Eric Schena, Dave Schenkman, Howard Daniel
Gene Brandenburg, Joe Esposito
Mike Packard, Ron Abler and Julian Leidman
I later visited Ron's table whose other denizens were Wayne Herndon and former U.S. Mint Director Ed Moy, who was planning some
overseas travel to research his upcoming Whitman books. I didn't get to speak with Ed for long, but I learned a lot about mustaches
from Wayne. He grew up in Texas and after some experimentation decided on his signature mustachioed look. He's sported it for 27 years.
Given his youthful appearance he must have started it when he was five. On the windowsill are boxed copies of Dave Schenkman's great
new book on Virginia Tokens.
Wayne "The Mustache" Herndon and Ed Moy
Eric Schena brought a great rarity to the dinner. I love Clearing House Certificates, and was really glad to see this piece.
One of the items I brought was a previous unknown Panic of 1907 scrip note that I picked up from Richard Jones at the recent Virginia
Numismatic Association Convention at Fredericksburg. It is a remainder $1 note issued by the Associated Banks of Blackstone & Bank of
Lunenburg at Tinkling, Virginia about which the Shafer/Sheehan reference on panic scrip notes: "An issue of this scrip is reported
to have been issued by this bank. No details are known at present."
Tinkling is now part of Kenbridge in Lunenburg County in South Central part of the state. Everyone I have shown this to has never seen
one nor does it appear that others have turned up to my knowledge, though there may be others out there. I think it's a pretty neat
find and shows that even though it is fairly recent, discoveries can still be made.
Anyone who thinks 1907 is recent is my kind of collector. My kids think anything from last month is too old to bother with. A marvelous
find, and rarer than hen's teeth. Congratulations! Dave Schenkman also brought some paper money, including two advertising notes
featuring rebus puzzles. For fun, I'm presenting one of them in another article in this issue, challenging readers to figure it
Dave also brought along this gorgeous encased cent from the L. B. Phillips & Co. Oyster Packers of Cambridge, MD. Neat!
Aaron Packard displayed some nice high-grade 19th century tokens. Steve Bishop's items included a whopping piece of 1731 Swedish
Plate Money and some nice Art Deco medals.
Jean Mermoz Medal by Blin
Medal Honoring Electrical Construction Workers
Medal Honoring Paris Mint Workers
The reverse, showing a screw press, was upside-down in the eBay seller's photo. Steve fixed it for us, although it looks a little
weird hanging from its stand.
Appropriately for a venue frequented by Presidents, a couple of our members (Joe Levine and Aaron) exited early to watch the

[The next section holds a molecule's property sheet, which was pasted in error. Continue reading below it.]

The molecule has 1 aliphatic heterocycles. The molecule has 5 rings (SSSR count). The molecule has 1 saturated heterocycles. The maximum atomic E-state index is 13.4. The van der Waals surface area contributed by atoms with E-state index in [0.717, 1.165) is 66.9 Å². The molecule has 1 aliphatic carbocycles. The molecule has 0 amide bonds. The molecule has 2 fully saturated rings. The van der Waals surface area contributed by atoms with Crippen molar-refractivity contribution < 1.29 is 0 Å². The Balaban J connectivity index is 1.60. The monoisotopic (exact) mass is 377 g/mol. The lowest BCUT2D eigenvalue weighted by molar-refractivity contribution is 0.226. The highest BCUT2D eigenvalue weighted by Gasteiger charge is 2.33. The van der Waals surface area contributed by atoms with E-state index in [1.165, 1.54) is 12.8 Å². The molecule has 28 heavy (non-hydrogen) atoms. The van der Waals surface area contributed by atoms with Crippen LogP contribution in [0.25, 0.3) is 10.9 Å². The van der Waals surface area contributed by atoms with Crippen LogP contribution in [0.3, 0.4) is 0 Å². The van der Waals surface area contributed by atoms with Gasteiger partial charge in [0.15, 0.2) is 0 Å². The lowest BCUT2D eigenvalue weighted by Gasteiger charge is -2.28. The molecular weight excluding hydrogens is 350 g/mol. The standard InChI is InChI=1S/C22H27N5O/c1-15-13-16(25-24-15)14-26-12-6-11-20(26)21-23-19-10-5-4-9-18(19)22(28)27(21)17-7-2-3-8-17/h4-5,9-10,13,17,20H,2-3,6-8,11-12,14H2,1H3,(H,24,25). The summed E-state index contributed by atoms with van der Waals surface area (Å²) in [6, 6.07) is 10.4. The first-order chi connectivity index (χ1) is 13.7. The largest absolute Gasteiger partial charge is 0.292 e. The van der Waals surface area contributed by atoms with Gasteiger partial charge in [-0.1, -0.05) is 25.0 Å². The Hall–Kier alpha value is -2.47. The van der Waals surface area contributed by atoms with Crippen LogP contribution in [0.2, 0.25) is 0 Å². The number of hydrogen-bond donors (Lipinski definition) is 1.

evening's televised Democratic Presidential debate.
It was another marvelous evening for numismatics, and a great dinner to boot. His Excellency would be proud.
My last report for this week involves some new coins, which I found in my change for the first time this week. Both have been discussed
earlier in The E-Sylum. First is the America the Beautiful Bombay Hook quarter designed by artist Joel Iskowitz and engraved by
Phebe Hemphill of the U.S. Mint. The design holds up well "in person" and looks great. I didn't note this in my earlier
articles, but the composition is similar to Iskowitz' earlier 2004 National Parks Quarter for the Florida Everglades. Nothing wrong
with that, though - I think both designs work well.
Bombay Hook and Everglades Quarters
Next is the 2015 Blue Ridge Parkway quarter. I was less impressed seeing this one in person. When I first looked at it, I couldn't
figure out which end was up. I had to rotate it a couple times before I recognized the design, which comes off rather flat. Part of the problem is
the nature of the subject. A roadway just doesn’t lend itself well to being a central figure of a scene. About a quarter of the design shows a
portion of the roadway, but even with the center striping it looks more like an empty field than part of the central design.
I had noted that "It's hard to pull off a complex design like this on a quarter-size coin", and we may have ended up with
a dud. I would be curious to see this in the large silver size - it may come off better there.
Lastly, I got a foreign coin in change at lunch Wednesday, and it was the first time in a long, long while that I'd encountered
anything but a U.S. or (sometimes) Canadian coin. It was an Arabic design; when I looked at it later I could see that it also had "United Arab
Emirates" in English. I located an image on the Currency Wiki - it's a 1 dirham coin. The image is labelled 1982, but mine is a different
What unusual foreign coins have readers found in their change lately?
To read the complete article, see:
United Arab Emirates dirham
To read the earlier E-Sylum articles, see:
EVERGLADES NATIONAL PARK QUARTER LAUNCH
BOMBAY HOOK WILDLIFE REFUGE QUARTER LAUNCH
ARTICLE PROFILES PARKWAY QUARTER DESIGNER FRANK MORRIS
Wayne Homren, Editor